ESPN analyst Tony Kornheiser said English majors call it “tragic inevitability.” My thoughts, after hearing “Dazed and Confused” and “Good Times, Bad Times,” blaring throughout the Monday Night Football telecast, drifted more toward the cover of Led Zeppelin’s first album. Like the dirigible, the Baltimore Ravens’ upset bid against the New England Patriots ultimately burst into flames.
The combination of Tom Brady’s aplomb under pressure, the stupidity of the Ravens’ coaches and players, and some questionable calls by the zebras enabled the Pats to escape with a 27-24 victory at MBT Stadium. Hence, Bill Belichick’s perfect season and NFL Network’s last-weekend trump card remained intact — at least until the Pittsburgh Steelers, and the NFL’s top-ranked defense, invade Gillette Stadium next Sunday.
For the second game in a row, a middle of the pack NFL team led the vaunted Pats in the fourth quarter. Much as the Philadelphia Eagles A.J. Feeley came to realize his place in the QB pantheon the week before, the Ravens’ Kyle Boller eventually undermined a solid effort and his club’s 166 yards on the ground. With 10 minutes or so remaining from the Pats’ 30 and the team up seven, Boller became Boller, under throwing a pass by 10 yards that was picked off. A dump-off or a run into the line would have given reliable placekicker Matt Stover an opportunity to put Baltimore up two scores.
Later with the Ravens now clinging to a four-point edge with 3:50 remaining and facing a third-and-two situation, Boller threw a flair pass to William McGahee in the right flat. There, Rodney Harrison, whose conversation following the aforementioned interception prompted Ravens’ coach Brian Billick to blow kisses at the safety, and linebacker Teddy Bruschi were waiting. The point: if a team is going to take out the Pats it must maintain aggressive and smart play for 60 minutes, not 56.
What ensued was classic NFL heroics and perhaps a new level of pigskin melodrama. The combination will likely give ESPN, which drew a 12.2 overnight, its top telecast of the year with Pats TV. Brady, pursuing his NFL-best 22nd fourth quarter/OT comeback since 2001, marched his team up the field. But with about 1:48 remaining, a check-down pass to Kevin Faulk left New England perfection on the brink at the Baltimore 30.
Here’s where it really went to hell for Ravens’ rooters – a group whose ranks I belonged to for the first time last night. And where there might be evidence for the growing number of pundits and fans who maintain the NFL is conspiring to have the Pats run the table, not only as a means to goose ratings, but also give the NFL Network one last chance to deliver its message of carriage injustice against the cable industry. Should New England come calling on the New York Giants with 15-0 mark on Dec. 29, the NFL Network can bellow about how cable is depriving most pro football fans from a chance of seeing a game for the ages.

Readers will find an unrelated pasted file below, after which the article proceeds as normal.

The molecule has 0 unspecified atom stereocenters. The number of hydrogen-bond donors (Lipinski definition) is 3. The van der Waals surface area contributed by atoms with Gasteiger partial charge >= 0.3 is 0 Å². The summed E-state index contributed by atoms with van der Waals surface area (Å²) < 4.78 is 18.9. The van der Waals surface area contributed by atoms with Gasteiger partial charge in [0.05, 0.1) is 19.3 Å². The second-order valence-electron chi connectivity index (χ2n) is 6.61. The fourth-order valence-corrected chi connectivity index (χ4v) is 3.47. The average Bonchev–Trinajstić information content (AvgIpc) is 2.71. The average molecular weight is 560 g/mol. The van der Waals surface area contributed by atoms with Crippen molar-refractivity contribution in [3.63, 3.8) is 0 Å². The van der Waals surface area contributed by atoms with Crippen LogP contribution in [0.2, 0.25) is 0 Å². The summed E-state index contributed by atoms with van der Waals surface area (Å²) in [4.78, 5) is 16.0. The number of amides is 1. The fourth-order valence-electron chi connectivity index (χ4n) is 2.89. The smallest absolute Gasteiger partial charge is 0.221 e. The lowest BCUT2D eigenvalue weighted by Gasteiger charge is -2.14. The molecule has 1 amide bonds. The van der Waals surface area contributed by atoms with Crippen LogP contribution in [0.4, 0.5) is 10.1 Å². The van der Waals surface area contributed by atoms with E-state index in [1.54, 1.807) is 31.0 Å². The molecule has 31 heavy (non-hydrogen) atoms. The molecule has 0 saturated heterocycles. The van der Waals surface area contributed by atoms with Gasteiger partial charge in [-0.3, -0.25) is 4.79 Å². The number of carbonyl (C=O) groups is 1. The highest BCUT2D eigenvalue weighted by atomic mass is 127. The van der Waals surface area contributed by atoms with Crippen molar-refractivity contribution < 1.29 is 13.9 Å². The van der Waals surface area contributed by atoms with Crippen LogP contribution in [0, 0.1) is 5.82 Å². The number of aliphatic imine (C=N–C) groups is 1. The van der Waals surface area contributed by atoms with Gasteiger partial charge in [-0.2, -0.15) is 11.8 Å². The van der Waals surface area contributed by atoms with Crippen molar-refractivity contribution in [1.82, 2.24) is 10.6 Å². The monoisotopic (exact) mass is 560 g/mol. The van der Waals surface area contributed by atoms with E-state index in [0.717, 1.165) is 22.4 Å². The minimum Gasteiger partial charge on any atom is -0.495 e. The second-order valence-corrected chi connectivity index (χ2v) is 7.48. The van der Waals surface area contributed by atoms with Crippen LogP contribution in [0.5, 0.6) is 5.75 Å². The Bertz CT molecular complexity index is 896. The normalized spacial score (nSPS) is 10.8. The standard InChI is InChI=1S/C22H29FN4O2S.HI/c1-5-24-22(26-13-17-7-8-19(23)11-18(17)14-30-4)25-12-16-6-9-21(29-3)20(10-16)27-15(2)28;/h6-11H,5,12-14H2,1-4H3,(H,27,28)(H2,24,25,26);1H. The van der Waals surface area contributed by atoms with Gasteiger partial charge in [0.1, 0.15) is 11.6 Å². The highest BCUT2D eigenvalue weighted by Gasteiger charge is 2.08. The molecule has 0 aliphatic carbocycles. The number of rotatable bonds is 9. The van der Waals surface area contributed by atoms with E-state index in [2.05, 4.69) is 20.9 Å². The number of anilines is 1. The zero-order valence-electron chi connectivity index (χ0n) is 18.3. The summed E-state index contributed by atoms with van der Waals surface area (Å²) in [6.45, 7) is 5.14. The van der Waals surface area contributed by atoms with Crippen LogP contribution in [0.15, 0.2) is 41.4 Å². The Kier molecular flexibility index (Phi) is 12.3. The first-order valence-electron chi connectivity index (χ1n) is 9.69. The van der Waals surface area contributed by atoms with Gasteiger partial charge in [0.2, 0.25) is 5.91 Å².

Facing fourth and one, Brady, as he did earlier in the game, went on a quick-hitting QB sneak. This time, middle linebacker Ray Lewis stuffed the attempt. Game over. But no!!! Ravens defensive coordinator Rex Ryan called for a timeout, negating the stop. Compounding the error, NFL rules stipulate that only the head coach or players can ask for time. Moreover, a sideline view indicated that the play had already begun before the official signaled the stoppage.
Of course, Ryan’s father, Buddy, who fashioned the fearsome “46” defense of the 1985 Super Bowl champion Chicago Bears, would have never worried about having the right player package on the field.
On the next play, the defense stopped the Pats again on fourth and one, but New England was whistled for procedure. Again, the play never happened!!!
Confronted with fourth and six, Brady made sure the third time was the charm: Taking matters into his own hands, er feet, he scrambled for a first down.
A couple of plays later, Lewis deflected a second-down pass straight up in the air. Against any other team, the ball is intercepted. Against the perfect Pats, it fell harmlessly to the turf.
On fourth down, another reprieve, this one justifiable, came in the form of a mugging, um, holding penalty by CB Jamaine Winborne against TE Benjamin Watson.
Brady capitalized on the next play, hitting Jabar Gaffney in the corner of the end zone. Or did he? Gafney appeared to juggle the ball as he got both his feet down. At least this time, there was a review—a controversial TD pass just before the half last week against the Eagles wasn’t deemed worthy of a second look.
Ravens LB Bart Scott erupted: He was called for a pair of unsportsmanlike penalties, including one for throwing the bean bag flag into the stands. Tacking on another five yards for offside on the PAT, New England easily kicked off through the end zone from the Ravens’ 35.
Boller had one last gasp, hurling a Hail Mary to Mark Clayton, who brought the ball down at the two-yard-line as time expired. ESPN’s play-by-play man Mike Tirico, in a remark best appreciated by Patriots haters and perfect-season conspirators, pointed out, perhaps facetiously, that Ravens wide-out Derrick Mason could have been called for offensive pass-interference against CB Asante Samuel if Clayton would have struck paydirt.
Post-game, some Ravens blamed the refs, with CB Samari Rolle accusing zebra Phil McKinley of saying, “Just play boy, just play” during the frantic finish. Like Mrolle, McKinley, who played seven years in the NFL, is African-American.
Pejorative, racist or not, investigations into that alleged remark and the amazing finish in Baltimore are sure to keep New England embers burning until the next installment of Pats TV — this Sunday on CBS at 4:15 p.m. (ET).